February 2, 2016 // Local
CRS Rice Bowl inspires Catholics to do more with less at Lent
BALTIMORE, MARYLAND — This Lent, as they have for four decades, millions of Catholics around the United States will place a colorful cardboard box and calendar in their homes to begin a spiritual journey that changes lives around the world.
They will be participating in the 41st year of CRS Rice Bowl, a program with an effect that goes far beyond the funds it raises for those who need support and services in communities throughout the United States and overseas.
For Catholic families, the “CRS Rice Bowl Effect” begins conversations about Lent and their faith, about the role of charity, and about the many different people who make up the world family. For Catholic parishes and schools, it unites communities for Lenten faith reflection around the spirit of serving those in need and the good work of the Church around the globe. And for those who benefit from its charity, the “Rice Bowl Effect” is a key to a better life.
“There is something truly wonderful about the impact CRS Rice Bowl has on our Catholic community and on the people we serve,” said Joan Rosenhauer, executive vice president of U.S. Operations for Catholic Relief Services (CRS). “What we are calling the ‘Rice Bowl Effect’ unites us as a faith community in the service of helping others. It links us to our brothers and sisters around the world through stories, recipes, reflections and prayer. And best of all, this effect can be an experience that starts with the very young and extends throughout our lifetimes.”
Rosenhauer noted that in this Jubilee Year of Mercy declared by Pope Francis, CRS Rice Bowl opens a special door for Catholics to learn more about — and participate in — the works of mercy done in their name by CRS, the international humanitarian agency of the Catholic community in the United States.
“For CRS, the preferential love for those oppressed by poverty is at the heart of our work,” said Rosenhauer. “This year, we have helped improve the lives of millions of people in over 100 countries, work that began when we helped refugees during World War II. CRS Rice Bowl plays a significant role in making sure we are ready and able to do such work, the good news, the merciful story of our Church.”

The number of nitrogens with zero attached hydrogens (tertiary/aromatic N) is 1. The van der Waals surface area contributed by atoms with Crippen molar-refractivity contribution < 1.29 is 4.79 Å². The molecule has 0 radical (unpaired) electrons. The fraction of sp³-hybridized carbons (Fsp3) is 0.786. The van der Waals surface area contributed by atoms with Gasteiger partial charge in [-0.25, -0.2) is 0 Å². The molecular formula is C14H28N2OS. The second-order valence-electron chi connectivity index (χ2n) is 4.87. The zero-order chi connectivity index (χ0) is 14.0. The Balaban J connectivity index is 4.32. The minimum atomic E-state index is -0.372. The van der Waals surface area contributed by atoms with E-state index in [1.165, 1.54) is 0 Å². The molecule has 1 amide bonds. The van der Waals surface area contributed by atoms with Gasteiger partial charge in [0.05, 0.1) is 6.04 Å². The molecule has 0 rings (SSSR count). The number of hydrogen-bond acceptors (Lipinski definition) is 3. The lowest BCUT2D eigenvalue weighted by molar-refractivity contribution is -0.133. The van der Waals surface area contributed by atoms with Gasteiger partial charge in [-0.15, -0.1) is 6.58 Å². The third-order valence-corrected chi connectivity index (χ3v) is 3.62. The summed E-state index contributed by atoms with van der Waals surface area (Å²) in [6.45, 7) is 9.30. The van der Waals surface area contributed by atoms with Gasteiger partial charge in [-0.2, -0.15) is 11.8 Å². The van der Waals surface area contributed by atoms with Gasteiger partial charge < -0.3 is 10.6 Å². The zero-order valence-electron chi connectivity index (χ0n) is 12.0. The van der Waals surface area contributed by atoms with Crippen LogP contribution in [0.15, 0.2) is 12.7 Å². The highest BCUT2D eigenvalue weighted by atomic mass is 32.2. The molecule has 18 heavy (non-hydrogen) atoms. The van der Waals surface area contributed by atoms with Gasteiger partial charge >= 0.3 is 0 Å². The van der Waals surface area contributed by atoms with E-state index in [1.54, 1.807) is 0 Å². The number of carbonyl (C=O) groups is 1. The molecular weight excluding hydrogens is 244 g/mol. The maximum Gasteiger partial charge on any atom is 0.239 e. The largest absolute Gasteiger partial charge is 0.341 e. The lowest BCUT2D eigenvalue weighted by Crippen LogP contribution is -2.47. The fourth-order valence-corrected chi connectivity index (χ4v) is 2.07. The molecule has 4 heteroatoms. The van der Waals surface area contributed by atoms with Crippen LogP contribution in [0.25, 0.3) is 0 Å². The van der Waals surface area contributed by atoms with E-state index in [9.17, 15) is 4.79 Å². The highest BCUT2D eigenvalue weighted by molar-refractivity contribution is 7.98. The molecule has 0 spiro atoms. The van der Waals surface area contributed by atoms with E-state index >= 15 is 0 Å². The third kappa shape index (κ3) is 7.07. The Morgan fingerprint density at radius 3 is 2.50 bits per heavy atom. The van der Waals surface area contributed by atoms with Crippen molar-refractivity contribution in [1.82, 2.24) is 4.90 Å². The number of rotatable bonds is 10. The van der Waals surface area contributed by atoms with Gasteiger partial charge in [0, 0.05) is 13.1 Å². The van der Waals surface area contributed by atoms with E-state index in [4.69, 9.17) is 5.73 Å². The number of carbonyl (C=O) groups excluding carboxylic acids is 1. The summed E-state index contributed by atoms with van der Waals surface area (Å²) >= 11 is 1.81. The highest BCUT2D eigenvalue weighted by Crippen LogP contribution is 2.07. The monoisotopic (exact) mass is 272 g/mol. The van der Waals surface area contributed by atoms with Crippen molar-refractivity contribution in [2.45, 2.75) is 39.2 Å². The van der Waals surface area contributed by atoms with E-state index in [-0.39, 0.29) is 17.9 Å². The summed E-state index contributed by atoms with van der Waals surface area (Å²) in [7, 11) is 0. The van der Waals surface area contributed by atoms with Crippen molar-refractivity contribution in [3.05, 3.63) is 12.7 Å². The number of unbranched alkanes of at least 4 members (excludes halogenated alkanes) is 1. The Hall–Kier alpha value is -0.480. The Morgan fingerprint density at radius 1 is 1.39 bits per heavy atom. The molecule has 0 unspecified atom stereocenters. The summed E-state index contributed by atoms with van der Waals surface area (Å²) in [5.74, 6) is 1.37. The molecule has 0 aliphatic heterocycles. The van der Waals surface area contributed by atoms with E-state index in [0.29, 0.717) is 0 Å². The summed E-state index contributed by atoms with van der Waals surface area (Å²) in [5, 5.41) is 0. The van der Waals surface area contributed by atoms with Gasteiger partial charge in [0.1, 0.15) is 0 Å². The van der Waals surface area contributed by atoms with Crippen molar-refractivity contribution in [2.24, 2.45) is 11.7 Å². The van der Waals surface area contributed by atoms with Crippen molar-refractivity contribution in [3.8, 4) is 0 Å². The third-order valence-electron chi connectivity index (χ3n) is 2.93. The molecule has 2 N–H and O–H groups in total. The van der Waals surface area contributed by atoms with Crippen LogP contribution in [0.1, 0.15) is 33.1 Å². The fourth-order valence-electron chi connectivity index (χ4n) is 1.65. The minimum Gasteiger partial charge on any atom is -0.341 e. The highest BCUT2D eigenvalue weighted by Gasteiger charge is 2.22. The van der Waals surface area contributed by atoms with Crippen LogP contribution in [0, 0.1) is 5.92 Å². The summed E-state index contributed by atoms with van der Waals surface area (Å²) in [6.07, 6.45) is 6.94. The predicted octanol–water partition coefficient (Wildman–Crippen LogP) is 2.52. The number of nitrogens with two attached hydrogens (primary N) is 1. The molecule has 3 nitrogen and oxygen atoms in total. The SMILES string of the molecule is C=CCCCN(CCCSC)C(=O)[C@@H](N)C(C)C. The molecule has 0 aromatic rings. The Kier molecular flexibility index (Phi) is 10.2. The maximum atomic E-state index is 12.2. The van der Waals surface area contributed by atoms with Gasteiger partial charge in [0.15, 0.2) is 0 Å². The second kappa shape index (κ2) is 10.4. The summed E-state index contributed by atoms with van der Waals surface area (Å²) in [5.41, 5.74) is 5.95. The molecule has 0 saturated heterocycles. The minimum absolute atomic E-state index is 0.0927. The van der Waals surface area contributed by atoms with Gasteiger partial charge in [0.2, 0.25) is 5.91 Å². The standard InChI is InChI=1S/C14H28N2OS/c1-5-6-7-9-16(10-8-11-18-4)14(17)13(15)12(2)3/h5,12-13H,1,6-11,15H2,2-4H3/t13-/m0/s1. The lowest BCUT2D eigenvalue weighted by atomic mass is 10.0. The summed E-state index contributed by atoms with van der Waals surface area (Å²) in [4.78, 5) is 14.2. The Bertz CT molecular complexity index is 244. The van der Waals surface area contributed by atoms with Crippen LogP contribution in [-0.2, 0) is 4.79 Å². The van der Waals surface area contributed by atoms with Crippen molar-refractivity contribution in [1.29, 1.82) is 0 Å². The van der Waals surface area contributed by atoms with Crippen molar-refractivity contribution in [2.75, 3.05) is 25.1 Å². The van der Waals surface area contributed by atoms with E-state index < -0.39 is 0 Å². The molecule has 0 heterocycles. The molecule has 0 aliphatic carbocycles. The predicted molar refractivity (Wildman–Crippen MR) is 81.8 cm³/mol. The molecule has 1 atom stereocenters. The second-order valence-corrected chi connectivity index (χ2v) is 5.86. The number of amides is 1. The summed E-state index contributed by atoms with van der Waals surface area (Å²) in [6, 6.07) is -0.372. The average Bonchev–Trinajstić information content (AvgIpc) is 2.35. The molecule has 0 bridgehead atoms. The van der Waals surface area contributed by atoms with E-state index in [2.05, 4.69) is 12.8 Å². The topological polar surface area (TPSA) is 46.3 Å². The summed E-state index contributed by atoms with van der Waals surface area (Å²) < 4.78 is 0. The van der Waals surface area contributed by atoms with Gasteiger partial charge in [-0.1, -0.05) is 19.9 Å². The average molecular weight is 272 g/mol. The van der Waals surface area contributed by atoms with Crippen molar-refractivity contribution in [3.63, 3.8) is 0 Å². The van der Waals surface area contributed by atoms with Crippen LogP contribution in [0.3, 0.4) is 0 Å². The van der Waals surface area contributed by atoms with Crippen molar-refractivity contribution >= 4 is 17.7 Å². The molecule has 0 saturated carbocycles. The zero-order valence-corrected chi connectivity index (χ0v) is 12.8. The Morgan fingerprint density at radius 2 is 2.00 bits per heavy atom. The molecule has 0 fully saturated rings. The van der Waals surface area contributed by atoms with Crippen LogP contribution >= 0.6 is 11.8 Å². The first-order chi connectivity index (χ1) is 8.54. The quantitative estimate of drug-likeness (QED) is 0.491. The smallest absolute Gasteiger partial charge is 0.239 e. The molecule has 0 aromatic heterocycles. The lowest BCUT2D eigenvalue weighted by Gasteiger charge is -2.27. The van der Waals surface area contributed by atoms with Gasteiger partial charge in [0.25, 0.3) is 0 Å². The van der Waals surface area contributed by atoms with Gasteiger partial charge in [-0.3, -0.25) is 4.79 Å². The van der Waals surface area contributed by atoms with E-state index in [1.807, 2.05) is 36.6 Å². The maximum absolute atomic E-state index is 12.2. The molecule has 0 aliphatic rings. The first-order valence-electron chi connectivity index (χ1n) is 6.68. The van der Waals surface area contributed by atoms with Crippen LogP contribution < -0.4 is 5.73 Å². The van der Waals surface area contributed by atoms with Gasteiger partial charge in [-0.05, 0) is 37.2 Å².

Twenty-five percent of all contributions stay in local dioceses to support hunger and poverty prevention programs such as community gardens, food pantries, soup kitchens, support groups and job centers. The remaining 75 percent goes to support CRS’ humanitarian programs overseas, providing life-saving assistance and hope to impoverished and vulnerable communities.
Since its start in a parish in Allentown, Pennsylvania, as a response to the famine in the African Sahel region in 1975, CRS Rice Bowl has evolved into a national response to hunger around the world, used by over 13,000 Catholic schools and parishes during the season of Lent.
In its 41 years, CRS Rice Bowl has lifted generations of people out of poverty through the programs it supports. An orphaned child in a small village in the West African country of Ghana, Thomas Awiapo was lured to school by the smell of food. By satisfying his hunger, he found a love for learning and went on to college and graduate school in the United States.
The feeding program in the school Thomas Awiapo attended was supported by CRS Rice Bowl. In an amazing twist of fate, Awiapo, with a master’s degree in public administration, became an employee for CRS.
To donate and learn more about CRS Rice Bowl, visit crsricebowl.org or download the app from the iTunes or Google Play stores.
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